The first requisite for this is a water-tight tray, large enough to hold the enlargements. A hard rubber tray can be purchased, or a wooden one that will answer the purpose may be made. I use one of my own construction that is cheap and serviceable. It is simply a wooden box, 27x32 inches and 4 inches deep, made of 1/2 inch grooved material and lined with black oil cloth, not cut at the corners, but folded in. In this, when about half full of water, lay the enlargement face up, and let it remain in the water fifteen minutes. It should then be laid face down on the wet cloth (which should be all ready) as described in the preceding chapter, for mounting crayon paper. Care must be exercised to have the cloth wet all over, for if there should be any dry spots in it they would ruin the gelatin surface. With a cloth or squeegee remove the water from the back of the enlargement and also from the cloth around its edges, for if there is too much water on the edge of the cloth it will work up into the paste and prevent it from sticking when mounted. Now paste the enlargement and strainer according to the directions given for mounting crayon paper, place the enlargement on the strainer and rub it down by using the fingers wet in a little water, or the squeegee can be used; and then trim off even with the outside of the strainer. Avoid rubbing too hard along the edges, as by so doing you will press out all the paste and it will not stick.

You can remount a bromide enlargement as often as necessary in case it does not come out perfect, only bear in mind that you must not allow anything dry to touch the surface when wet. But I should not advise you to try more than three times directly on the strainer. It would be better to mount a piece of crayon paper on a new strainer, and after it is dry to remount the bromide enlargement on that.


After the crayon paper has been mounted on the strainer and dried, the next step is to obtain the outline. I will first treat of free-hand crayons, taking it for granted that the reader is not able to produce crayons from life, but works from a photograph. There are five different methods of making an outline, from which the reader can make his own selection.

Make a negative from the photograph that is to be enlarged, and construct for a room that is entirely dark, with the exception of one window, a dark inside shutter, with an opening in it the size of the negative you intend to use. Place a cleat on each side and at the bottom of this opening, so that the negative may be made to slide in front of it. Having removed the ground glass from your camera box, fasten the latter against the shutter so that the opening comes in the centre of the box. You can fasten it with four hooks and eyes, or arrange cleats on the shutter and pieces on the box, so that it will slide into place. Be sure and have the box come tight against the shutter so that the light will be entirely excluded. Place the negative over the small opening in the shutter and adjust the camera box; then stand the easel with the crayon strainer on it at the proper distance to give the required size of the enlargement and focus the image sharp on the crayon paper. The strainer must stand at the same angle as the shutter; that is, if the shutter is perpendicular then the strainer must stand perpendicular also. Then go over the outline and shadow lines with the charcoal, after which open the shutter and examine the outline and see if it is right. As you are working in the dark you are apt to overlook some lines. If you have done so you can close the shutter again and make them. If it proves to be all right go over it with the crayon point No. 2.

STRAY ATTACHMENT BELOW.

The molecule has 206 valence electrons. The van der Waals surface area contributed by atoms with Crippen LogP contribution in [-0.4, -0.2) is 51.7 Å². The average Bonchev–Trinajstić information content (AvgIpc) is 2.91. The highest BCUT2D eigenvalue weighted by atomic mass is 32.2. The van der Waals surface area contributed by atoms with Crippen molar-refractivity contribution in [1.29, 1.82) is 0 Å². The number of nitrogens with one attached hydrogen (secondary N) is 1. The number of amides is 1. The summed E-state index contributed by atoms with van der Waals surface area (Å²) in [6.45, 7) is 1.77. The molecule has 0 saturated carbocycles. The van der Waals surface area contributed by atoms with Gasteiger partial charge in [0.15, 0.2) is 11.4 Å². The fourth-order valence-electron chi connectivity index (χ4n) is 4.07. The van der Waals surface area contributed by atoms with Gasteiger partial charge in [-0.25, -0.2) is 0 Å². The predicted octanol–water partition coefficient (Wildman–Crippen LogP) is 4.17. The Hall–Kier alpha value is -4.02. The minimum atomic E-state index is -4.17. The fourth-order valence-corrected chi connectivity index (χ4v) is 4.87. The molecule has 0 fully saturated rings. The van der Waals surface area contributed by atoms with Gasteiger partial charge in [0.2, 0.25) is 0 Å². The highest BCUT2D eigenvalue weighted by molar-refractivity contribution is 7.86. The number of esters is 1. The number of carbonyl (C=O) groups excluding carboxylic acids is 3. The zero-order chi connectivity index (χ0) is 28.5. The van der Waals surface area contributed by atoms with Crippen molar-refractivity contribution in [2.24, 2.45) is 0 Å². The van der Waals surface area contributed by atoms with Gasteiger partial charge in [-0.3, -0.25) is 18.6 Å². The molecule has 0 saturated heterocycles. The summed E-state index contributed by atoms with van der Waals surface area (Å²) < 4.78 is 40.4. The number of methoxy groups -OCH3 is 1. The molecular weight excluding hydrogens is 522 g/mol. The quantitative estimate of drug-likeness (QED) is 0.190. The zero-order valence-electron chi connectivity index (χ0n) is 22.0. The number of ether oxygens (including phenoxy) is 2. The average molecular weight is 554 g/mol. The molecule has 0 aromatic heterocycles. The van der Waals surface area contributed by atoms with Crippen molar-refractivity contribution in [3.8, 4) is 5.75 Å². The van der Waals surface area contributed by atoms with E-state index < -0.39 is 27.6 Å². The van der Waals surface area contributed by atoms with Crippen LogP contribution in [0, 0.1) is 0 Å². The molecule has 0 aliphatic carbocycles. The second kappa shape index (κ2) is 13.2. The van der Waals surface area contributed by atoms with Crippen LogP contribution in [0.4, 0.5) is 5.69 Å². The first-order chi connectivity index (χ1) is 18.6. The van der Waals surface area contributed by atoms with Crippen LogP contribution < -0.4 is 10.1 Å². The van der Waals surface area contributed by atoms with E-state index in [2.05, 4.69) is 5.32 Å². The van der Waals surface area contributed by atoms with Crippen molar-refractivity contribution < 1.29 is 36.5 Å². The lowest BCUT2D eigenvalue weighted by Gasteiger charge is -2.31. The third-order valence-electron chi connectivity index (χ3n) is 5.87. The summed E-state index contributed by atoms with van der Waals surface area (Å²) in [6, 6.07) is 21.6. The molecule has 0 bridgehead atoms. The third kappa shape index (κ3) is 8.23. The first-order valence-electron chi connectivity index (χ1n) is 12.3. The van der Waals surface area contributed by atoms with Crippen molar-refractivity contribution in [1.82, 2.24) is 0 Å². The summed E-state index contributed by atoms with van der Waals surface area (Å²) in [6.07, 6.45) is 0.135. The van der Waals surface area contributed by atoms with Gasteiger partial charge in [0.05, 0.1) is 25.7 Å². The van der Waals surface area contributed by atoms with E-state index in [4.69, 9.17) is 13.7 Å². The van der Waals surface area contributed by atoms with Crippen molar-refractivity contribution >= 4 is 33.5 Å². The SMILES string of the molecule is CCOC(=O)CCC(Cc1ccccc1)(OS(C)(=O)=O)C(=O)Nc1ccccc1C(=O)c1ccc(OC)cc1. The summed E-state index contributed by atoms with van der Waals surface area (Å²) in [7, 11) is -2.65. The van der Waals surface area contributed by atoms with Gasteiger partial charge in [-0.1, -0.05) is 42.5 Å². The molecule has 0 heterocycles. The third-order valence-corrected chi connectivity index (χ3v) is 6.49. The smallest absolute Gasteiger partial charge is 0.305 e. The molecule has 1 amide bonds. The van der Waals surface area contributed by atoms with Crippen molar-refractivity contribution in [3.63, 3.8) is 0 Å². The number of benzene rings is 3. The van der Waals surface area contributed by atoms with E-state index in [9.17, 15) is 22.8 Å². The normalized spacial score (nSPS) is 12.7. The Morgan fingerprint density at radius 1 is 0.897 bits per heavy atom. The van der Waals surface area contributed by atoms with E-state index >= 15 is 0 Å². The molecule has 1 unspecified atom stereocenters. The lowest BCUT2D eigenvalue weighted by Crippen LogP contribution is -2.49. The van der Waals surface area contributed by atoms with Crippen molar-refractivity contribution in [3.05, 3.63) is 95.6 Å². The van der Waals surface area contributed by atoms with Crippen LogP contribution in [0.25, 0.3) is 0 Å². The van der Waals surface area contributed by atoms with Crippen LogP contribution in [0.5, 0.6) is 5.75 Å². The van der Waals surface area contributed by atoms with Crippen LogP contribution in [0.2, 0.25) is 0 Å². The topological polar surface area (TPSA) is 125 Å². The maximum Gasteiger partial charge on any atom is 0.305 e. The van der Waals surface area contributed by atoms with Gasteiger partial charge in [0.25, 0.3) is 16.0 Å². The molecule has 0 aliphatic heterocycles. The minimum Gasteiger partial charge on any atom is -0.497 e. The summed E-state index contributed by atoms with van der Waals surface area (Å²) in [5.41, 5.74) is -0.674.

This is the method I am using at present in my own free-hand crayon work, and prefer because it does not require a negative. I use a McAllister Magic Lantern, No. 653, with a wonder camera attachment. This attachment enables you to make an enlargement from a cabinet or card photograph, and to dispense with a negative. If you intend to do very much free-hand crayon work I should advise you to get one, as it will soon pay for itself. The lantern should be put in working condition according to the printed directions that come with it, and placed on your table. I use a table six feet long, sixteen inches wide, and thirty inches high. Nail to one side of the table, four inches from the end, a stick six feet long, one inch wide, and one-half inch thick, using two two-inch brads. One end of the stick should rest on the floor, care being taken that it stand perfectly perpendicular, a square being used if necessary to secure this result. The stick will have a length of 42 inches above the table, which will be ample for the use of a 25 by 30 strainer. Place the strainer, with the crayon paper mounted on it, facing outward on its bottom edge on the table and nail it fast to the stick with two brads, letting it stand at right angles with the edge of the table with its back towards the lantern, which is at the other end of the table. The object of placing the strainer with the back towards the lantern is that the image must show through the strainer or the outline would be drawn reversed. Draw a charcoal mark on the back of the strainer vertically through the centre, and mark the proper distance from the top of strainer horizontally where the top of the head should come. Now move the lantern until you have it the proper distance from the strainer to make the head the size desired, and afterwards focus the features sharp and distinct, using the charcoal marks for the proper place to make the head, the vertical line coming through the centre of the face; then, seated at the end of the table, in front of the strainer, make a charcoal outline as in the former method.